Mr. President, here's a draft of your next major speech. Even though you didn't actually request it -- you will see that it is your best and maybe last chance to see if there is perhaps a sliver of high ground beneath the quicksand that has become your legacy:
President George W. Bush, in the wake of the 9/11 terrorist attacks, approved a vast domestic spying operation that went far beyond just using the National Security Agency to snoop into the private lives of Americans.
In an executive order signed by Bush in 2001, the efforts of all of America's extensive intelligence communities were turned inwards, monitoring the day-to-day activities on U.S. citizens on a level that rival's Russias famed KGB.
And, as with most activities of the Bush administration, most of the details of the domestic spying operation remain secret, hidden behind the cloak of "national security." When Bush previously admitted the NSA's role in domestic spying he was, as usual, telling only part of the real story.
The White House accused congressional Democrats on Friday of waging a crusade to bring down U.S. Attorney General Alberto Gonzales after lawmakers sought a perjury probe against him.
The criticism came a day after testimony by FBI Director Robert Mueller raised questions about Gonzales' credibility under questioning by Democratic lawmakers.
Mueller told a congressional hearing he had serious reservations about a warrantless domestic spying program that Gonzales testified drew little disagreement within the administration.
Democrats Thursday demanded a perjury probe against embattled US Attorney General Alberto Gonzales, as the Senate whipped up a new legal row by subpoenaing White House political guru Karl Rove.
The double-pronged assault came as a senator investigating a scandal over fired federal prosecutors said President George W. Bush was guilty of Nixon-style obstruction, prompting an angry White House counter-attack.
Gonzales, one of Bush's closest aides, faced new demands for his resignation, and took another blow as the director of the FBI contradicted an element of his testimony during a tense Senate committee hearing this week.
The White House wants Congress to fund US nuclear missile updates to dissuade possible attacks from countries such as Iran and North Korea, according to a government report released Wednesday.
"Credible US nuclear capabilities and our security commitment to allies remain an indispensable part of deterrence and an important element in our effort to limit proliferation," said the report prepared by the Departments of Energy, Defense and State.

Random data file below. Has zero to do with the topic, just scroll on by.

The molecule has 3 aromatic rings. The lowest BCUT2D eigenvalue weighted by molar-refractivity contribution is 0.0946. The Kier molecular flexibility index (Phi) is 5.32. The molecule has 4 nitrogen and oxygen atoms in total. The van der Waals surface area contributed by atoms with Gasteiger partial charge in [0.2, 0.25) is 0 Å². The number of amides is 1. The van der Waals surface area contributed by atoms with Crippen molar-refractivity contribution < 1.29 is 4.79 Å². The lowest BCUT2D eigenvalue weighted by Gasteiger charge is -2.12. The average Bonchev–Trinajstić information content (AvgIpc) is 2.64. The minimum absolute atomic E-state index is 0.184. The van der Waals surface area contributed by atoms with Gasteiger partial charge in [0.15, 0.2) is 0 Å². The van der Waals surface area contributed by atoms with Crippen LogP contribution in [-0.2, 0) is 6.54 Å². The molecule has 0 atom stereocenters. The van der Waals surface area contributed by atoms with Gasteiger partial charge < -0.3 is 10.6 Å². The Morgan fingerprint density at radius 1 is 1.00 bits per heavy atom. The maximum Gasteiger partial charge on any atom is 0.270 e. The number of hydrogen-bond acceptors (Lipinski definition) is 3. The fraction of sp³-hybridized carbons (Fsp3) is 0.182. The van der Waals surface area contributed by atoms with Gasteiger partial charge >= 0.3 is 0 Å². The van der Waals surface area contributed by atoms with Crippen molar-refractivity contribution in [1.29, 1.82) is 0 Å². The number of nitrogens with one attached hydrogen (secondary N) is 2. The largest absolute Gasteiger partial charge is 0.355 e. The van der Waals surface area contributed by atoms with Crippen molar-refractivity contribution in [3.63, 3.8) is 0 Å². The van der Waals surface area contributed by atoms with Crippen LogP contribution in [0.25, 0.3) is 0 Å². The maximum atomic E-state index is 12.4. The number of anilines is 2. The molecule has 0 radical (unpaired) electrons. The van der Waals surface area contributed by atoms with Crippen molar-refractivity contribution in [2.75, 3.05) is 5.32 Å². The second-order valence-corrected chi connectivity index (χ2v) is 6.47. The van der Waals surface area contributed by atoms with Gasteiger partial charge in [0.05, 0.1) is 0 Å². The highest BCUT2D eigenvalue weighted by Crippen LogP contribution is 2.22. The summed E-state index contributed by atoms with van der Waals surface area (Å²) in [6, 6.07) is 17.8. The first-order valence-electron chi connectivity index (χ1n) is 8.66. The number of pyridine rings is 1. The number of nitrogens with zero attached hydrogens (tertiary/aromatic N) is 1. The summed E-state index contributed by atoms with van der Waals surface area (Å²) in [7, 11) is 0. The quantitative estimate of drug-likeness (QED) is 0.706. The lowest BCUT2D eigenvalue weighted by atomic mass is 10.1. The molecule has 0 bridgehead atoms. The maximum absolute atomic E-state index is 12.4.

Documents show that eight congressional leaders were briefed about the Bush administration's terrorist surveillance program on the eve of its expiration in 2004, contradicting sworn Senate testimony this week by Attorney General Alberto Gonzales.
The documents, obtained by The Associated Press, come as senators consider whether a perjury investigation should be opened into conflicting accounts about the program and a dramatic March 2004 confrontation leading up to its potentially illegal reauthorization.
Defending his strategy in an increasingly unpopular war, President George W. Bush on Tuesday ratcheted up his effort to link the U.S.-led fight in Iraq to the broader battle against al Qaeda.
Bush spoke at an air force base in Charleston a day after the city hosted a Democratic presidential debate in which calls for a U.S. troop withdrawal from Iraq were a common theme.
Angry senators suggested a special prosecutor should investigate misconduct at the Justice Department, accusing Attorney General Alberto Gonzales on Tuesday of deceit on the prosecutor firings and President Bush's eavesdropping program.
Democrats and Republicans alike hammered Gonzales in four hours of testimony as he denied trying, in 2004, to push a hospitalized former attorney general into approving a counterterror program that the Justice Department then viewed as illegal.
Really, who could blame President Bush for being a bit flummoxed by the query?
At a town-hall meeting in Nashville, Tenn., on Thursday, a questioner pressed the president about why the United States does not pay a "statutory royalty" to performing artists for airplay.
This is Bush's reply, verbatim:
"Help. Maybe you've never had a president say this -- I have, like, no earthly idea what you're talking about," Bush said, to laughter and applause.
An ill-tempered Senate stalemate may have bought President George W. Bush two more months for his Iraq troop "surge" but a pivotal and even more testy showdown looms over the war's fate in September.
Democrats failed on Wednesday to overcome blocking maneuvers by Bush's allies, as a thinning line of Republican support held firm against their latest drive to get most US troops home by the end of next April.